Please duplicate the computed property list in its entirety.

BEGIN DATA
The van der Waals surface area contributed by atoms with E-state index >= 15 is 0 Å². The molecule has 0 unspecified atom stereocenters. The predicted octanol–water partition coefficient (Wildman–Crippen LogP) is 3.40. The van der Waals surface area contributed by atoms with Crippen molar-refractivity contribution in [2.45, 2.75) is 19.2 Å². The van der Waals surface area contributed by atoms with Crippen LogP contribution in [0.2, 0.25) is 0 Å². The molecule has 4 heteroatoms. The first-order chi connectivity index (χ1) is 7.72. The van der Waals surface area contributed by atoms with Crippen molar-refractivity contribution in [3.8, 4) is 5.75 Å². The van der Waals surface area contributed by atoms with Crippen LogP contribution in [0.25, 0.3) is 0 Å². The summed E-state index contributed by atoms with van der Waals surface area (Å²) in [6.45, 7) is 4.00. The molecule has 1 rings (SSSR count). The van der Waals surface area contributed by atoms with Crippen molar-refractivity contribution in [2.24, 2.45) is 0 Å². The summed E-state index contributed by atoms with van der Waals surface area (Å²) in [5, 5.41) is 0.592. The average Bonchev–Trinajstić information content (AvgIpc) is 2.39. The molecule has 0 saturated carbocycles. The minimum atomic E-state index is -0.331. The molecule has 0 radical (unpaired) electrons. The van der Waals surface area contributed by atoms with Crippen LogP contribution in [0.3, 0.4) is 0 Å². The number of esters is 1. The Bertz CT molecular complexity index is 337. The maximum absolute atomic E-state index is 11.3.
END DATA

The van der Waals surface area contributed by atoms with E-state index >= 15 is 0 Å². The molecule has 0 unspecified atom stereocenters. The predicted octanol–water partition coefficient (Wildman–Crippen LogP) is 3.40. The van der Waals surface area contributed by atoms with Crippen molar-refractivity contribution in [2.45, 2.75) is 19.2 Å². The van der Waals surface area contributed by atoms with Crippen LogP contribution in [0.2, 0.25) is 0 Å². The molecule has 4 heteroatoms. The first-order chi connectivity index (χ1) is 7.72. The van der Waals surface area contributed by atoms with Crippen molar-refractivity contribution in [3.8, 4) is 5.75 Å². The van der Waals surface area contributed by atoms with Crippen LogP contribution in [0.25, 0.3) is 0 Å². The summed E-state index contributed by atoms with van der Waals surface area (Å²) in [6.45, 7) is 4.00. The molecule has 1 rings (SSSR count). The van der Waals surface area contributed by atoms with Crippen molar-refractivity contribution in [2.24, 2.45) is 0 Å². The summed E-state index contributed by atoms with van der Waals surface area (Å²) in [5, 5.41) is 0.592. The average Bonchev–Trinajstić information content (AvgIpc) is 2.39. The molecule has 0 saturated carbocycles. The minimum atomic E-state index is -0.331. The molecule has 0 radical (unpaired) electrons. The van der Waals surface area contributed by atoms with Crippen LogP contribution in [0.3, 0.4) is 0 Å². The number of esters is 1. The Bertz CT molecular complexity index is 337. The maximum absolute atomic E-state index is 11.3.